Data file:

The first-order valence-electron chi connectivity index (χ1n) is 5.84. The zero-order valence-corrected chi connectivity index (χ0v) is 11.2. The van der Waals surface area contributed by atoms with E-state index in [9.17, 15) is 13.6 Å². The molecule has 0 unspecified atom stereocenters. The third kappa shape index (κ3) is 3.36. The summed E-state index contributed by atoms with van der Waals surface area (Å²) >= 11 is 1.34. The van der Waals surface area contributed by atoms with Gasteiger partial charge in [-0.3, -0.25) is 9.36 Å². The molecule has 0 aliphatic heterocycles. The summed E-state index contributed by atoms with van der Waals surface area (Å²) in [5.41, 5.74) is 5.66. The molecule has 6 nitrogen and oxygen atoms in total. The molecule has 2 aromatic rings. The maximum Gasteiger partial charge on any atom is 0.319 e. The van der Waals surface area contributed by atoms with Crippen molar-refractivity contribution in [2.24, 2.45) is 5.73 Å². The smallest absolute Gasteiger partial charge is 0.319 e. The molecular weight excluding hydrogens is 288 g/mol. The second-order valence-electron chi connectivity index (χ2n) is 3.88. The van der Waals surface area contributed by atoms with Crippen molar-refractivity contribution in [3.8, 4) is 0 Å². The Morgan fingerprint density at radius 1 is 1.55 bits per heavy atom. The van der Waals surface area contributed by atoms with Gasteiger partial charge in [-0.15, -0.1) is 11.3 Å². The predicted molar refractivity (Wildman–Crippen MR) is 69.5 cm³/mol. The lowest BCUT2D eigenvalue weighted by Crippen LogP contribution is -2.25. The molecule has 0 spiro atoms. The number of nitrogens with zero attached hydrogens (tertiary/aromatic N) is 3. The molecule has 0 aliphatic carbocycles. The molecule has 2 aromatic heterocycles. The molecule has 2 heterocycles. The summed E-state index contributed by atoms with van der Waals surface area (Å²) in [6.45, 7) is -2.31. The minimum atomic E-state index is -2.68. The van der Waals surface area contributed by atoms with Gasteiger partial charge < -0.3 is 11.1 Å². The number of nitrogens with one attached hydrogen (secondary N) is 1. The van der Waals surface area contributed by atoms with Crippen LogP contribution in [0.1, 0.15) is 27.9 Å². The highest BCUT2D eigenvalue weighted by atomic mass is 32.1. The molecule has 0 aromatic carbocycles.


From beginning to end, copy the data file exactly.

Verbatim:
The first-order valence-electron chi connectivity index (χ1n) is 5.84. The zero-order valence-corrected chi connectivity index (χ0v) is 11.2. The van der Waals surface area contributed by atoms with E-state index in [9.17, 15) is 13.6 Å². The molecule has 0 unspecified atom stereocenters. The third kappa shape index (κ3) is 3.36. The summed E-state index contributed by atoms with van der Waals surface area (Å²) >= 11 is 1.34. The van der Waals surface area contributed by atoms with Gasteiger partial charge in [-0.3, -0.25) is 9.36 Å². The molecule has 0 aliphatic heterocycles. The summed E-state index contributed by atoms with van der Waals surface area (Å²) in [5.41, 5.74) is 5.66. The molecule has 6 nitrogen and oxygen atoms in total. The molecule has 2 aromatic rings. The maximum Gasteiger partial charge on any atom is 0.319 e. The van der Waals surface area contributed by atoms with Crippen molar-refractivity contribution in [2.24, 2.45) is 5.73 Å². The smallest absolute Gasteiger partial charge is 0.319 e. The molecular weight excluding hydrogens is 288 g/mol. The second-order valence-electron chi connectivity index (χ2n) is 3.88. The van der Waals surface area contributed by atoms with Crippen molar-refractivity contribution in [3.8, 4) is 0 Å². The Morgan fingerprint density at radius 1 is 1.55 bits per heavy atom. The van der Waals surface area contributed by atoms with Gasteiger partial charge in [-0.15, -0.1) is 11.3 Å². The predicted molar refractivity (Wildman–Crippen MR) is 69.5 cm³/mol. The lowest BCUT2D eigenvalue weighted by Crippen LogP contribution is -2.25. The molecule has 0 spiro atoms. The number of nitrogens with zero attached hydrogens (tertiary/aromatic N) is 3. The molecule has 0 aliphatic carbocycles. The molecule has 2 aromatic heterocycles. The molecule has 2 heterocycles. The summed E-state index contributed by atoms with van der Waals surface area (Å²) in [6.45, 7) is -2.31. The minimum atomic E-state index is -2.68. The van der Waals surface area contributed by atoms with Gasteiger partial charge < -0.3 is 11.1 Å². The number of nitrogens with one attached hydrogen (secondary N) is 1. The van der Waals surface area contributed by atoms with Crippen LogP contribution in [0.1, 0.15) is 27.9 Å². The highest BCUT2D eigenvalue weighted by atomic mass is 32.1. The molecule has 0 aromatic carbocycles.